Q. WHAT HAPPENS TO STOCK OPTIONS?

A. In general, most incentive employee stock options will be characterized as community property to the extent that the parties were married between the date the options were granted and the date that the options vest. Options that are granted during marriage but vest after the parties’ “date of separation”, will normally be partially community property and partially the employee’s separate property. Options that are granted after the “date of separation” in most cases are the employee’s separate property. Because it is often extremely difficult to value unexercised stock options, most people choose to divide them in kind so that the employee spouse will exercise the other spouses share of vested options upon request. There can be many legal and factual issues that affect the characterization of stock options, so if you or your spouse have stock options you should discuss them with your attorney.

Q. WHAT IS THE “DATE OF SEPARATION”?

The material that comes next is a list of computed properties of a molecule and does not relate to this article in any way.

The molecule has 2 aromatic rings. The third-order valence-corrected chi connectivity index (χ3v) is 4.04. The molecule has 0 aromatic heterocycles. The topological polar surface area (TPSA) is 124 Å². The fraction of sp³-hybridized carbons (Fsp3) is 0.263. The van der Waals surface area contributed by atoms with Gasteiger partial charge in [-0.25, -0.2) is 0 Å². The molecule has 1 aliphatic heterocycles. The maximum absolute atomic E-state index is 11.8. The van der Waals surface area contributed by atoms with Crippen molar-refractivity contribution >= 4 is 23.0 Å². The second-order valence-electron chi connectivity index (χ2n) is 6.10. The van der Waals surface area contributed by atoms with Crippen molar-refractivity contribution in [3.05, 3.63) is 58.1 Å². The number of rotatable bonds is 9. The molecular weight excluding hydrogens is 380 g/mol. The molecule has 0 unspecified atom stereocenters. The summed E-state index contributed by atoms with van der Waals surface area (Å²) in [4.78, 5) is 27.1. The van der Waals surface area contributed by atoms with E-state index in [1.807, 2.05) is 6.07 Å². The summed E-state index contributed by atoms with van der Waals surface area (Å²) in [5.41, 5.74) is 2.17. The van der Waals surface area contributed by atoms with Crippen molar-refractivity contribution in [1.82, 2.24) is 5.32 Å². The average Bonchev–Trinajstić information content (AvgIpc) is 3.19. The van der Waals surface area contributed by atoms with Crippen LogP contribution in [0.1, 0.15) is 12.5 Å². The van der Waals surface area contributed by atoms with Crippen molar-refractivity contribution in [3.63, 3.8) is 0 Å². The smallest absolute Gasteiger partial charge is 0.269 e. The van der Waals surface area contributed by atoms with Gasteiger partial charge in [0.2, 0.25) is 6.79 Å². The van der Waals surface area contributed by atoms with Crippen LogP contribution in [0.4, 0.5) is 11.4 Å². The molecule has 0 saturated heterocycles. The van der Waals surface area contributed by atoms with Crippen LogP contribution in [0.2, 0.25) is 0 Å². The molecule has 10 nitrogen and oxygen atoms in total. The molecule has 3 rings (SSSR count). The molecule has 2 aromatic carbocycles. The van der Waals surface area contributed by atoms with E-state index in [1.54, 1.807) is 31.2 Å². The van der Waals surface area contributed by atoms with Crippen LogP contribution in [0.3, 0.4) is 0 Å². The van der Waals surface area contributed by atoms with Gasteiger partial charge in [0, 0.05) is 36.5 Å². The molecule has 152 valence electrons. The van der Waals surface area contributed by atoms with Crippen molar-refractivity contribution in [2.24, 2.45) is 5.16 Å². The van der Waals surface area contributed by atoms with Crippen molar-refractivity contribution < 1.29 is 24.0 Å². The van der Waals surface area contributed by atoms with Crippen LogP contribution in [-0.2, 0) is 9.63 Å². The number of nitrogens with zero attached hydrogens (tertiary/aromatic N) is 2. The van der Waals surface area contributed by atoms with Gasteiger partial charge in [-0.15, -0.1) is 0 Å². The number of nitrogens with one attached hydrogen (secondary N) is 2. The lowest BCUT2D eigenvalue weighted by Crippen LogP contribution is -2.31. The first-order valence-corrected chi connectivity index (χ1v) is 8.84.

A. The “date of separation” refers to the date when spouses are living separate and apart. This date is not always clear because even if spouses are not currently living in the same dwelling, they may not be considered “separated” if there has not been a final break in their marital relationship. The effect of the “date of separation” is that in general, anything earned by a spouse after that date will be characterized as his or her separate property and any liability incurred after that date will be the separate obligation of the spouse incurring the debt. In many cases, the parties do not agree on what date should be determined to be the “date of separation”. You should be prepared to discuss this issue with your attorney.